Mantle had personal family tragedy in spades though. His father worked in the coal mines of Oklahoma, where he ended up in a hospital bed next to his son and succumbed to cancer. Two uncles of Mantle's also died, all before they reached 40. Mantle had a morbid curiosity with mortality that perhaps may have led to his excesses and overindulgence with alcohol in his playing days. He retired in 1969 a shell of the man he was in 1951, one who could barely walk without grimacing. His continued indulgences after his career also impacted his judgment and poor business decisions. He eventually had to take a job at a casino and was temporarily banned from baseball as a result. His abuse of his body led to him to check himself into rehab, and when he came out, he was refreshed and vibrant, but still required a liver transplant, which he received. Over the course of the transplant it was discovered that he had an aggressive form of cancer that took his life at 63. In another sad postmortem to the story, two of Mantle's sons died within a decade of each other before their 50th birthday, each a victim of the partying that they did with their father in the '70s and '80s.
The Ruth documentary really seemed to be quite the love-in on the "Sultan of Swat." Of the three pieces, this one spends the least amount of time on his actual playing days and more time on what he did and who he did it with. Understanding that the subject of the film is someone who was not only bigger than baseball, but (for the first half of the 20th century) may have been the most recognizable face on the planet, that there will be a larger poetic fascination with Ruth, I certainly didn't expect it to be as saccharine as it was. One of the first things I learned about as a baseball fan growing up was the life of Ruth, and it was all restated here, there wasn't anything new brought to the table, but as it's positioned in this piece, the nostalgia outweighs the detail.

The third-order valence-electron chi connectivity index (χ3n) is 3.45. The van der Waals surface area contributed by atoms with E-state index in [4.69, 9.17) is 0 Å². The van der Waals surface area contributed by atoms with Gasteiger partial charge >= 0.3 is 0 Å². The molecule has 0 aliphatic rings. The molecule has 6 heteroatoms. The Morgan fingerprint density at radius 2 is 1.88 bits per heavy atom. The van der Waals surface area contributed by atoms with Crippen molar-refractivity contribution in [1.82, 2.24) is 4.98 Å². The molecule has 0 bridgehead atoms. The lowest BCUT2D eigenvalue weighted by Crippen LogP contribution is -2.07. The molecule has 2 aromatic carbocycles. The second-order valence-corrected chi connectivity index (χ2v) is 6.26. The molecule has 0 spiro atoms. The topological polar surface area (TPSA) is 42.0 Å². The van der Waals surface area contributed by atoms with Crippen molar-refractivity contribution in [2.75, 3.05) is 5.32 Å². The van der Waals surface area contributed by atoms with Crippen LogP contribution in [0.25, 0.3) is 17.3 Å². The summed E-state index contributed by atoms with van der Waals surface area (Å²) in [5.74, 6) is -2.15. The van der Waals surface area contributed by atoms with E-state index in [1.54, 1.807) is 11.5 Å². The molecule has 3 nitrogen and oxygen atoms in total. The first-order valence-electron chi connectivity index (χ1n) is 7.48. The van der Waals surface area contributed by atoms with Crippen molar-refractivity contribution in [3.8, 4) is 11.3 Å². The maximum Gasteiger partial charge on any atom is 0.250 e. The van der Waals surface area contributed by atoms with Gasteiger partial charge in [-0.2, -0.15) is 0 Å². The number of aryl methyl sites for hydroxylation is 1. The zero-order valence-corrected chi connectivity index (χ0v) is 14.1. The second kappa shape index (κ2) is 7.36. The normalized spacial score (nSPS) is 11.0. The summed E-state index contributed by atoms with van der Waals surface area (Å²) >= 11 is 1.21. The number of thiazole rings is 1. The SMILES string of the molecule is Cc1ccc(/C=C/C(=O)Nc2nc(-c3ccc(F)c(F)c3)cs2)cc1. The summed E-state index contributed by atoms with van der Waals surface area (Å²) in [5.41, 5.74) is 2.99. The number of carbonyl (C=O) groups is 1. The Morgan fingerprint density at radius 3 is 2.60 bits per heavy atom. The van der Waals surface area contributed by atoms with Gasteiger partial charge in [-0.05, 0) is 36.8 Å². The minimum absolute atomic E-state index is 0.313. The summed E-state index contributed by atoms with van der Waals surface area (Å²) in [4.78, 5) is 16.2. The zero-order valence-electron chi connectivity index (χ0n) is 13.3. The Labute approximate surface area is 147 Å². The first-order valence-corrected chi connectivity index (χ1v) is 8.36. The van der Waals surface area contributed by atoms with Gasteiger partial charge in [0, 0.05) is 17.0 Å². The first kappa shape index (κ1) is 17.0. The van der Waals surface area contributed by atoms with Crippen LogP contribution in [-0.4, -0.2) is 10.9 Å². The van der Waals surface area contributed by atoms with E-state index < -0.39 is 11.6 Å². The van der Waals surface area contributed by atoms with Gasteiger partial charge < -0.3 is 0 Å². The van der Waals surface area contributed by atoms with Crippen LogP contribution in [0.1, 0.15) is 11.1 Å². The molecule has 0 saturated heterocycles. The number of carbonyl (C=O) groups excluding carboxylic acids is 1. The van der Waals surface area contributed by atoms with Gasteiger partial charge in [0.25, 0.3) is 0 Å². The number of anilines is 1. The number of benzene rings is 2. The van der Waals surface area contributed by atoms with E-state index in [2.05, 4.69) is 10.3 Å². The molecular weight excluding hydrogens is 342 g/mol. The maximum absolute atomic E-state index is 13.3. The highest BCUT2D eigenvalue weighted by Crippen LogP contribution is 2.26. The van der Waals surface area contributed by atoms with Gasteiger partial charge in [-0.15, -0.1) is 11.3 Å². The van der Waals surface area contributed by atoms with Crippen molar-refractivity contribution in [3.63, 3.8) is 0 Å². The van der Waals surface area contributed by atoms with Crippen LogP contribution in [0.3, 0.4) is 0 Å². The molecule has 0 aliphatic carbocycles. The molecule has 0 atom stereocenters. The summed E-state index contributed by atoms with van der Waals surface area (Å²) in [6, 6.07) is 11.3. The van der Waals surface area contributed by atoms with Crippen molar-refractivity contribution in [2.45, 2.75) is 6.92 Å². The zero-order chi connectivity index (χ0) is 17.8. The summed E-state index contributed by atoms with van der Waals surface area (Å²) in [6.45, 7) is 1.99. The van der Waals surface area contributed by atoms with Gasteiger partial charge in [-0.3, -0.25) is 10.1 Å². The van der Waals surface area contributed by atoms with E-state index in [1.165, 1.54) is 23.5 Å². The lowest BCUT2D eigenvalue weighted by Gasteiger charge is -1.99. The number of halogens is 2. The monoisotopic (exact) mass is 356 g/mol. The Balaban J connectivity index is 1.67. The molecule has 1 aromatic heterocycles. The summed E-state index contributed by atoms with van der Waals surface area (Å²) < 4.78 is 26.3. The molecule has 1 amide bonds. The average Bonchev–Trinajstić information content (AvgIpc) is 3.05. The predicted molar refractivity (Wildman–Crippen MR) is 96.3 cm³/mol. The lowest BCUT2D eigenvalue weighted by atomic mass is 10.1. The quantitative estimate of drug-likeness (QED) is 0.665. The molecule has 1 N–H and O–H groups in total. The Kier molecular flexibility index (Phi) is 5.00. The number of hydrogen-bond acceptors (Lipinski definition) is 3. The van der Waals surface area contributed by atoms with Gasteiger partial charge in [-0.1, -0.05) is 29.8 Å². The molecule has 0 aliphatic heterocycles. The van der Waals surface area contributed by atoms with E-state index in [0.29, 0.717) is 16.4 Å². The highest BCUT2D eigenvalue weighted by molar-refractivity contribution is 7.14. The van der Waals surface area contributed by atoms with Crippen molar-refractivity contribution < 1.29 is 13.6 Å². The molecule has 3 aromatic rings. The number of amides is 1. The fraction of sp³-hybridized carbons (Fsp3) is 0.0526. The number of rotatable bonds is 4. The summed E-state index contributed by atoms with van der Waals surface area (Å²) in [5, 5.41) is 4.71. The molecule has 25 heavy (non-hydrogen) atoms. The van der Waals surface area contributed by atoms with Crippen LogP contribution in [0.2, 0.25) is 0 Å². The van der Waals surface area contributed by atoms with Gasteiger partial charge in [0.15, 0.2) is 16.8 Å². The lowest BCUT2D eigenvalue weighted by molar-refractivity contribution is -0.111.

DiMaggio's era may be a little bit easier to identify, but after watching the documentary, it almost seems that his privacy is being held against him in the documentary. Joe would be a more gracious man, a more admired man, if he talked to people more and was more accessible. Of course, Paul Simon's famous line in "Mrs. Robinson" is talked about, and for this amateur writer and thinker, I'd say that while DiMaggio's status as an icon was one that people yearned for when Simon wrote it, at this time, I'd say that DiMaggio's quiet grace and pride is something that we could all appreciate in days like these.
It appears that Mantle, when healthy, was among the best who ever played the game. And while he didn't have the same kind of tragedy that his father and uncles had, he did experience the tragedy of taking life for granted to some degree, the fact that he managed to see his clearly before he died was the best gift he could possibly have given to anyone. And of the three documentaries, this was the one that was most up front and candid about the private life of an athlete, but that could be due more to the changing media times than anything else.
The HBO-produced sports documentaries for the most part have been excellent features on a wide range of subjects. With these features on Ruth, DiMaggio and Mantle, some more light is shed on the players who helped shape the game and keep it popular for decades. Baseball fans would be well served to make sure they add this to their collections.